Using Java as a Language for Expressions

Java was the first language supported by JasperReports and is still the most commonly-used language as well as being the default.

Following are some examples of Java expressions:

“This is an expression”
new Boolean(true)
new Integer(3)
(($P{MyParam}.equals("S")) ? "Yes" : "No")

The first thing to note is that each of these expressions represents a Java Object, meaning that the result of each expression is a non-primitive value. The difference between an object and a primitive value makes sense only in Java, but it is very important: a primitive value is a pure value like the number 5 or the Boolean value true.

Operations between primitive values have as a result a new primitive value, so the expression:


results in the primitive value 10. Objects are complex types that can have methods, can be null, and must be “instanced” with the keyword “new” most of the time. In the second example above, for instance (new Boolean(true)), we must wrap the primitive value true in an object that represents it.

By contrast, in a scripting language such as Groovy and JavaScript, primitive values are automatically wrapped into objects, so the distinction between primitive values and objects wanes. When using Java, the result of our expression must be an object, which is why the expression 5+3 is not legal as-is but must be fixed with something like this:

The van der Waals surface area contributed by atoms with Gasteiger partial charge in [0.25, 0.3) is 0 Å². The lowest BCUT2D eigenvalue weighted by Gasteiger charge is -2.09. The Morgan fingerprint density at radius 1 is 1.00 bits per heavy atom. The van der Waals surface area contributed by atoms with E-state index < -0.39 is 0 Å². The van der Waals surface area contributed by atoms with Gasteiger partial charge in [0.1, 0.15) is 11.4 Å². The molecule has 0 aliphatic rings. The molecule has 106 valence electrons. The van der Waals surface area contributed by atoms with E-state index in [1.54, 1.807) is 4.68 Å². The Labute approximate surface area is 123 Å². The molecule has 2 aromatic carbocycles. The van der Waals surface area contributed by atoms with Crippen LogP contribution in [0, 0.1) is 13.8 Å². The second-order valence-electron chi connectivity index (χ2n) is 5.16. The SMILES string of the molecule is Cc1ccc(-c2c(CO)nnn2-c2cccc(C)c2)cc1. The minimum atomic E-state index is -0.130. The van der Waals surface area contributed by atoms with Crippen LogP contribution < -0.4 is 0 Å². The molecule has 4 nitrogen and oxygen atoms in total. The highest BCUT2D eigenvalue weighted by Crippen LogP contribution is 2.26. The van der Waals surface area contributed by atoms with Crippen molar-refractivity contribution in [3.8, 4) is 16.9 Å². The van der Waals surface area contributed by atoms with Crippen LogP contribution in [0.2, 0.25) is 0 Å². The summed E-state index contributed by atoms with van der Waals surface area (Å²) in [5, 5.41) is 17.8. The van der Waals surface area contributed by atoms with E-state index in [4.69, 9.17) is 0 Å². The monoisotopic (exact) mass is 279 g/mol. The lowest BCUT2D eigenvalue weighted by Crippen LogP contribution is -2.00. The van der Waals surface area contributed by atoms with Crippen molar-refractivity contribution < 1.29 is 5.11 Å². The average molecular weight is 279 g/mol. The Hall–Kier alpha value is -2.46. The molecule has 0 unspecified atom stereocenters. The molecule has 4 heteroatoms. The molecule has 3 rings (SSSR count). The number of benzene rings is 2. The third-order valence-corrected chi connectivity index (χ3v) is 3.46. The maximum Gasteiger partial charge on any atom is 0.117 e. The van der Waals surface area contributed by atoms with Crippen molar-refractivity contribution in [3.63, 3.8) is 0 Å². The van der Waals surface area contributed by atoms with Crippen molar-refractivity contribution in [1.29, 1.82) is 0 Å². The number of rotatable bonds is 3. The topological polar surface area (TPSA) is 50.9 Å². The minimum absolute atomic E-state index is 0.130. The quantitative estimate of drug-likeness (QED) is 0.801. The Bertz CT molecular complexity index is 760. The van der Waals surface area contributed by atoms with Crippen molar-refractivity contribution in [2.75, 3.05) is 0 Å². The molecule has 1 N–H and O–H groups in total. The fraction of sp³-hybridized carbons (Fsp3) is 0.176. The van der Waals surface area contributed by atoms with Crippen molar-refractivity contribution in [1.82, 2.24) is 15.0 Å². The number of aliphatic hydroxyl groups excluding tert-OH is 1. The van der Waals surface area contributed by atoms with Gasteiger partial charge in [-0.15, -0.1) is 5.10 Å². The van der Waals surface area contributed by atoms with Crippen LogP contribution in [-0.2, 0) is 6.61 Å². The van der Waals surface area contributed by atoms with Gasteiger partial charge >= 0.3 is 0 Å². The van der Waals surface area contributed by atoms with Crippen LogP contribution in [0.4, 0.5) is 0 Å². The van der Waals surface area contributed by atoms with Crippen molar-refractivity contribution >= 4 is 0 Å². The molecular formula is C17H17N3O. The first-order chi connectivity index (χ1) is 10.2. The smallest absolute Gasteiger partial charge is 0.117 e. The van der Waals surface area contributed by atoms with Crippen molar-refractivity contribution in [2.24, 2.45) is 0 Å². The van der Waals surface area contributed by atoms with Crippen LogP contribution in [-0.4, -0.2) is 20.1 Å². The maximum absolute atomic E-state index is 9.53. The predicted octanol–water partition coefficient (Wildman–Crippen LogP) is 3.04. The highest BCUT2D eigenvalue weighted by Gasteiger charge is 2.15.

new Integer( 5 + 3 )

The fix creates a new object of type Integer representing the primitive value 8.

So, if you use Java as the default language for your expressions, remember that expressions like the following are not valid:

3 + 2 * 5
(($P{MyParam} == 1) ? "Yes" : "No")

These expressions don’t make the correct use of objects. In particular, the first and the second expressions are not valid because they are of primitive types (integer in the first case and boolean in the second case) which do not produce an object as a result. The third expression is not valid because it assumes that the MyParam parameter is a primitive type and that it can be compared through the == operator with an int, but it cannot. In fact, we said that parameters, variables, and fields are always objects and primitive values cannot be compared or used directly in a mathematical expression with an object.